Dramatic Writing and Play Production

Dramatic Writing , Dance of Language textbook Drama is action on the stage, a composition in verse or prose that is intended to tell a story through action and dialogue. In 5th century Greek drama and the drama of the English Renaissance, plays were not written as literary works but forms of entertainment, whether in an open, outdoor theatre in daylight, an inn yard, or an indoor theatre by candlelight, gaslight, or electrical lighting. The intended performance was oral communication, not written. The storytelling traditions of ancient cultures consisted of gesture and dance and song, essential elements of the performance. Comedy has its beginnings with the worship of the Greek god Dionysus, god of wine, in the 5th century BC. Later medieval comedy was defined by a happy ending. Throughout the ages, it was the intent of the author that produced the various kinds of comedy: satire, romance, intrigue, tragicomedy, black comedy, and musical comedy.

Dramatic Writing , Dance of Language textbook Tragedy also has its beginnings with the worship of Dionysus, in whose honor the tragedies were performed. This “goat song” play referred quite possibly to the sacrifice of a goat in the vegetation and fertility rituals connected to Dionysus. Major events happened off stage in Greek drama and were simply reported and commented on. The protagonist of tragedy always had an unhappy outcome that could be traced to his hamartia and hubris. Hamartia is the error in judgment that the protagonist makes, often because of his hubris, his false pride, but the resulting deeds are committed unwittingly, increasing the tragic sense of loss.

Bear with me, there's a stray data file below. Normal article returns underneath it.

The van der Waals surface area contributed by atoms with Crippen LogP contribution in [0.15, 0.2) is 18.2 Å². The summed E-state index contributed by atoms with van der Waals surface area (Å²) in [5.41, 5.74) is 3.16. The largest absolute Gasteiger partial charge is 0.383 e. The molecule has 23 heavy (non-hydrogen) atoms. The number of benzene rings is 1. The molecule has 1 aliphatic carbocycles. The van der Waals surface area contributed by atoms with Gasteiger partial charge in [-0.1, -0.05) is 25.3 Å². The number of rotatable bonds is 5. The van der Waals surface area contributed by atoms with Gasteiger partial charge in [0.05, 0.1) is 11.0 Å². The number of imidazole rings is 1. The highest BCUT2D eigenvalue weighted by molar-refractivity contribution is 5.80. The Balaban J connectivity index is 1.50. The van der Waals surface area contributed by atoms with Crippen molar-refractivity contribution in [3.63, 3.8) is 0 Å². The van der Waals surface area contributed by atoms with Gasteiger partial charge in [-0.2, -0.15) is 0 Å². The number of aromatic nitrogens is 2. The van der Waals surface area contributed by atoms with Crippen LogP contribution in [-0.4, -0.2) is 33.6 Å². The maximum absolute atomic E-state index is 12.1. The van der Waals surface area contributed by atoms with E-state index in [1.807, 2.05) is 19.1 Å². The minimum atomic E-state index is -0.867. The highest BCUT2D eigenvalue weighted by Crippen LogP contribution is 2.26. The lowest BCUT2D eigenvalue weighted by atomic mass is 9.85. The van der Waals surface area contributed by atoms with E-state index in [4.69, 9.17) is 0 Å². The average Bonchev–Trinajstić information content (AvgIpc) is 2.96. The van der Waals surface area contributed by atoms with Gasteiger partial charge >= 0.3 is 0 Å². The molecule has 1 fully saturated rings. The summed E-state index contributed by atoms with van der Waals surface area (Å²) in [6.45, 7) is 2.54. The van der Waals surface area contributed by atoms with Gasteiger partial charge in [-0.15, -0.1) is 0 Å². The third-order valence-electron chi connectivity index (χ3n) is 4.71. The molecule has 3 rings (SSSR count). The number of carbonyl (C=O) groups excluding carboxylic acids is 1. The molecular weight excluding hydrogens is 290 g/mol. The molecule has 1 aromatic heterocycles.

Today successful plays are written to be produced but also enjoyed by reading them in script or book form. According to Raymond Hull who writes plays and teaches play writing, playwrights today who want to write great plays should concentrate on conflict, character, complications, crises, catastrophes, and conclusions. The characters’ action and dialogue move the plot along, and the tension increases through complications until crises pile up to a catastrophe, a downward turn that consequently leads to a conclusion. In the end, a script, no matter how good or bad he says, cannot be considered a play until it is performed.

Dance of Language textbook Students of all ages interested in script writing should begin by reading as many plays as possible to understand what drama is all about. A good place to start is to try your hand at dialogue exchanges to create tension or mood without consideration of solving a problem or bringing the scene to a close. These exchanges are sometimes referred to as A/B scripts between two characters. Longer scripts could involve more scenes and more acts. With the exception of the one-act play, most plays are two to three acts and, like short fiction or novels, have a beginning, middle, and conclusion.